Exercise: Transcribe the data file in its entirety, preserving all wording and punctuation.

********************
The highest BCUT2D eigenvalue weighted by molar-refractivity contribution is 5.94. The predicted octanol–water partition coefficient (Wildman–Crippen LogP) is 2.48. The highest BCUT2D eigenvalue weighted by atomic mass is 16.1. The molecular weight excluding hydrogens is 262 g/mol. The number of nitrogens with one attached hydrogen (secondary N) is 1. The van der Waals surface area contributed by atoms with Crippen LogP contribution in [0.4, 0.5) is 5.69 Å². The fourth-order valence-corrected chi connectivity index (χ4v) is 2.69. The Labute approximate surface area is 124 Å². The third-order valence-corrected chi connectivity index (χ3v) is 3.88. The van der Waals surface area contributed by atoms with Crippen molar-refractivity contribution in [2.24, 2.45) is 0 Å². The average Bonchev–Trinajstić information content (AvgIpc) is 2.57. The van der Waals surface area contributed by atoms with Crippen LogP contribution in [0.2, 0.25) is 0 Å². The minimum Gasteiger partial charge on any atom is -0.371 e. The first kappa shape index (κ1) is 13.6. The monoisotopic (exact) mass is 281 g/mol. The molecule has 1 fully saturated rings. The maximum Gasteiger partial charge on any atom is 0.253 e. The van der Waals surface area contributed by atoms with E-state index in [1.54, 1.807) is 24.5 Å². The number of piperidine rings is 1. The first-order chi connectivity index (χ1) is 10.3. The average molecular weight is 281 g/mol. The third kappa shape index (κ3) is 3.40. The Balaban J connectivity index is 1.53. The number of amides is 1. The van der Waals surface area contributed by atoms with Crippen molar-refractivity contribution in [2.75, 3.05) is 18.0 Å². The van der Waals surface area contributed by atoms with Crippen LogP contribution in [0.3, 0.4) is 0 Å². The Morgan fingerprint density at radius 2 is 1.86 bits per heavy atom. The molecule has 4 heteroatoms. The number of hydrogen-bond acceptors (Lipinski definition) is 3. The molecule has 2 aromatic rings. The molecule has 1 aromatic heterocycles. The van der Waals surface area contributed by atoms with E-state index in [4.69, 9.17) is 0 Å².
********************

The highest BCUT2D eigenvalue weighted by molar-refractivity contribution is 5.94. The predicted octanol–water partition coefficient (Wildman–Crippen LogP) is 2.48. The highest BCUT2D eigenvalue weighted by atomic mass is 16.1. The molecular weight excluding hydrogens is 262 g/mol. The number of nitrogens with one attached hydrogen (secondary N) is 1. The van der Waals surface area contributed by atoms with Crippen LogP contribution in [0.4, 0.5) is 5.69 Å². The fourth-order valence-corrected chi connectivity index (χ4v) is 2.69. The Labute approximate surface area is 124 Å². The third-order valence-corrected chi connectivity index (χ3v) is 3.88. The van der Waals surface area contributed by atoms with Crippen molar-refractivity contribution in [2.24, 2.45) is 0 Å². The average Bonchev–Trinajstić information content (AvgIpc) is 2.57. The van der Waals surface area contributed by atoms with Crippen LogP contribution in [0.2, 0.25) is 0 Å². The minimum Gasteiger partial charge on any atom is -0.371 e. The first kappa shape index (κ1) is 13.6. The monoisotopic (exact) mass is 281 g/mol. The molecule has 1 fully saturated rings. The maximum Gasteiger partial charge on any atom is 0.253 e. The van der Waals surface area contributed by atoms with E-state index in [1.54, 1.807) is 24.5 Å². The number of piperidine rings is 1. The first-order chi connectivity index (χ1) is 10.3. The average molecular weight is 281 g/mol. The third kappa shape index (κ3) is 3.40. The Balaban J connectivity index is 1.53. The number of amides is 1. The van der Waals surface area contributed by atoms with Crippen molar-refractivity contribution in [2.75, 3.05) is 18.0 Å². The van der Waals surface area contributed by atoms with Crippen LogP contribution in [0.3, 0.4) is 0 Å². The Morgan fingerprint density at radius 2 is 1.86 bits per heavy atom. The molecule has 4 heteroatoms. The number of hydrogen-bond acceptors (Lipinski definition) is 3. The molecule has 2 aromatic rings. The molecule has 1 aromatic heterocycles. The van der Waals surface area contributed by atoms with E-state index in [4.69, 9.17) is 0 Å².